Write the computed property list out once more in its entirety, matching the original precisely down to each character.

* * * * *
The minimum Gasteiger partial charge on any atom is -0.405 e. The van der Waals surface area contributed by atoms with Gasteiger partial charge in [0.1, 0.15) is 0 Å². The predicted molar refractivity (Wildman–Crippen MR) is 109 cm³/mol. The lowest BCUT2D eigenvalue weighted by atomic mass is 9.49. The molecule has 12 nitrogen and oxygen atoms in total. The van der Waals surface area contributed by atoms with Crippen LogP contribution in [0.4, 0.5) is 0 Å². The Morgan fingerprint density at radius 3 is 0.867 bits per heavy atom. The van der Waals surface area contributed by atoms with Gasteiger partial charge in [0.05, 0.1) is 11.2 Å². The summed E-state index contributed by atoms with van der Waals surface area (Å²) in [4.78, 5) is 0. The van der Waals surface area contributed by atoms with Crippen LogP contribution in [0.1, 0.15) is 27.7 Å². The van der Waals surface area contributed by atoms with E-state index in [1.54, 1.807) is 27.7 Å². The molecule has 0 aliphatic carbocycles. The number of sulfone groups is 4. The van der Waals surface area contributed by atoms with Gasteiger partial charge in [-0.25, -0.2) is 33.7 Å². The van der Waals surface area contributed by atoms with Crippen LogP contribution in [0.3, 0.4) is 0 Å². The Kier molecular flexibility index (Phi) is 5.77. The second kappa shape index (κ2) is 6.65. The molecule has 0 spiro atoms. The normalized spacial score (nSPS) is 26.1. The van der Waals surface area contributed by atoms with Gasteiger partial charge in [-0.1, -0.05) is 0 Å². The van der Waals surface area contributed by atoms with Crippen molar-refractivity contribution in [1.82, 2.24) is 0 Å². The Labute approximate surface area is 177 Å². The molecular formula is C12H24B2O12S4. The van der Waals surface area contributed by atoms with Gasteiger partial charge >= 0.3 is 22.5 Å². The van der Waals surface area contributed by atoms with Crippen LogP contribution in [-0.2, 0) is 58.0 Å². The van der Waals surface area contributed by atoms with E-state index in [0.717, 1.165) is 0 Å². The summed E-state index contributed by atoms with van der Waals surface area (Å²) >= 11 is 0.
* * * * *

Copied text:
The minimum Gasteiger partial charge on any atom is -0.405 e. The van der Waals surface area contributed by atoms with Gasteiger partial charge in [0.1, 0.15) is 0 Å². The predicted molar refractivity (Wildman–Crippen MR) is 109 cm³/mol. The lowest BCUT2D eigenvalue weighted by atomic mass is 9.49. The molecule has 12 nitrogen and oxygen atoms in total. The van der Waals surface area contributed by atoms with Crippen LogP contribution in [0.4, 0.5) is 0 Å². The Morgan fingerprint density at radius 3 is 0.867 bits per heavy atom. The van der Waals surface area contributed by atoms with Gasteiger partial charge in [0.05, 0.1) is 11.2 Å². The summed E-state index contributed by atoms with van der Waals surface area (Å²) in [4.78, 5) is 0. The van der Waals surface area contributed by atoms with Crippen LogP contribution in [0.1, 0.15) is 27.7 Å². The van der Waals surface area contributed by atoms with E-state index in [1.54, 1.807) is 27.7 Å². The molecule has 0 aliphatic carbocycles. The number of sulfone groups is 4. The van der Waals surface area contributed by atoms with Gasteiger partial charge in [-0.25, -0.2) is 33.7 Å². The van der Waals surface area contributed by atoms with Crippen LogP contribution in [0.3, 0.4) is 0 Å². The Kier molecular flexibility index (Phi) is 5.77. The second kappa shape index (κ2) is 6.65. The molecule has 0 spiro atoms. The normalized spacial score (nSPS) is 26.1. The van der Waals surface area contributed by atoms with Gasteiger partial charge in [-0.1, -0.05) is 0 Å². The van der Waals surface area contributed by atoms with Crippen molar-refractivity contribution in [1.82, 2.24) is 0 Å². The Labute approximate surface area is 177 Å². The molecular formula is C12H24B2O12S4. The van der Waals surface area contributed by atoms with Gasteiger partial charge >= 0.3 is 22.5 Å². The van der Waals surface area contributed by atoms with Crippen LogP contribution in [-0.2, 0) is 58.0 Å². The van der Waals surface area contributed by atoms with E-state index in [0.717, 1.165) is 0 Å². The summed E-state index contributed by atoms with van der Waals surface area (Å²) >= 11 is 0.